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Mayonnaise: Quality and Catastrophic Phase Inversion

Widerström, Ebba LU and Öhman, Rebecca LU (2017) KLT920 20171
Food Technology and Nutrition (M.Sc.)
Abstract
In industrial production of mayonnaise it is important to both get a product of high quality and to avoid phase inversion. To investigate how the quality and phase inversion point are affected by changes in the production, a high shear mixer and an immersion blender were used to make mayonnaise. The stirring speed, temperature, egg content, egg type and oil content were changed to see how the quality of the mayonnaise was affected. The maximum oil flow rate that could be used without getting a phase inversion was investigated where changes in stirring speed, temperature, egg content, egg type and addition of the oil was made.
High quality mayonnaise has a firm texture and a small droplet size. Mayonnaise reaches a peak in texture and a... (More)
In industrial production of mayonnaise it is important to both get a product of high quality and to avoid phase inversion. To investigate how the quality and phase inversion point are affected by changes in the production, a high shear mixer and an immersion blender were used to make mayonnaise. The stirring speed, temperature, egg content, egg type and oil content were changed to see how the quality of the mayonnaise was affected. The maximum oil flow rate that could be used without getting a phase inversion was investigated where changes in stirring speed, temperature, egg content, egg type and addition of the oil was made.
High quality mayonnaise has a firm texture and a small droplet size. Mayonnaise reaches a peak in texture and a minimum in droplet size during mixing. At longer mixing times the quality decreases and the mayonnaise becomes over-sheared. When the ingredients are cold and a high amount of egg yolk is used mayonnaise with a high quality can be made. Mayonnaise with an increased oil content has a firmer texture but is also more sensitive to over-shear.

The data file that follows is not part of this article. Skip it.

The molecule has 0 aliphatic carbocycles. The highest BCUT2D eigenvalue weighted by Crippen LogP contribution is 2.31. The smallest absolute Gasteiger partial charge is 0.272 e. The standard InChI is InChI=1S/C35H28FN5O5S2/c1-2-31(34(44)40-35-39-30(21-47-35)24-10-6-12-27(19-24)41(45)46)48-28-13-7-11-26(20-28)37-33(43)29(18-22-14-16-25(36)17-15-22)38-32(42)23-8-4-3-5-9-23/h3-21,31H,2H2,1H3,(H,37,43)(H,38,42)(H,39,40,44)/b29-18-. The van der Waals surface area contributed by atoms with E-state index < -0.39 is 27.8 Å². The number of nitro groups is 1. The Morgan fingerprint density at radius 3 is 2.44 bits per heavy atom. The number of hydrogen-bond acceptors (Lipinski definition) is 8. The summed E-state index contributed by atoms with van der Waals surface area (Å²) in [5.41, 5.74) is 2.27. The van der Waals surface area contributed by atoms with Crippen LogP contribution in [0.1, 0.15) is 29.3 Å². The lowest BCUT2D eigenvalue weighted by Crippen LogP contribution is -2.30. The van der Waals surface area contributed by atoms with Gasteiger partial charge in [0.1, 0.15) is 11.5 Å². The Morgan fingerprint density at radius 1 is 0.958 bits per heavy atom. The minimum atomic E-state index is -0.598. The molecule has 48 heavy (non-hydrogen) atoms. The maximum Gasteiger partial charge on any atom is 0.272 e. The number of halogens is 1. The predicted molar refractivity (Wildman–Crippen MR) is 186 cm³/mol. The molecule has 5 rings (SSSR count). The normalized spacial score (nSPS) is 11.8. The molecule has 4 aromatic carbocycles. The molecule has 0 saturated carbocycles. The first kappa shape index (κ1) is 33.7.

Phase inversion occurs in two different ways: when the mixing is prolonged and when the oil is added too fast. Mayonnaise made with increased oil content undergoes phase inversion after prolonged mixing. Traditional phase inversion of mayonnaise occurs when the oil is added too fast which means that there is a maximum flow rate. It was found that the stirring speed does not affect the maximum flow rate that could be used. Changes in temperature and egg content only gave small changes while changing the egg type to egg yolk powder required a very low oil flow rate. The information obtained in this master thesis can be used to make mayonnaise of high quality where phase inversions can be avoided. (Less)
Popular Abstract
Mayonnaise: when it breaks and effects on quality
When mayonnaise is made there is a risk that it breaks when the oil is added, making the maker disappointed. How fast the oil can be added and how other parameters affect when the mayonnaise breaks has been investigated as well as how the quality of mayonnaise develops during whipping.
Mayonnaise is a tricky sauce to make and getting the right quality without causing the mayonnaise to break is a challenge even for the best chefs. The main ingredient in mayonnaise is oil (approx. 80%) but it also contains water, egg yolk, mustard, vinegar, salt and sugar. By mixing, either by hand or with an industrial mixer, the oil is broken up into many small oil droplets which are covered by a layer... (More)
Mayonnaise: when it breaks and effects on quality
When mayonnaise is made there is a risk that it breaks when the oil is added, making the maker disappointed. How fast the oil can be added and how other parameters affect when the mayonnaise breaks has been investigated as well as how the quality of mayonnaise develops during whipping.
Mayonnaise is a tricky sauce to make and getting the right quality without causing the mayonnaise to break is a challenge even for the best chefs. The main ingredient in mayonnaise is oil (approx. 80%) but it also contains water, egg yolk, mustard, vinegar, salt and sugar. By mixing, either by hand or with an industrial mixer, the oil is broken up into many small oil droplets which are covered by a layer of egg yolk protein and packed tightly in water. A high quality mayonnaise has many small oil droplets and a firm texture.
The most common problem with mayonnaise is that it breaks if the oil is added too fast, which has caused a lot of disappointment in the kitchen. The same problem can also occur in the industry resulting in both food waste and economical losses. In order to get a better understanding of how fast the oil can be added to the mixer without causing the mayonnaise to break, both an industrial pilot scale mixer and a regular immersion blender were used to make mayonnaise.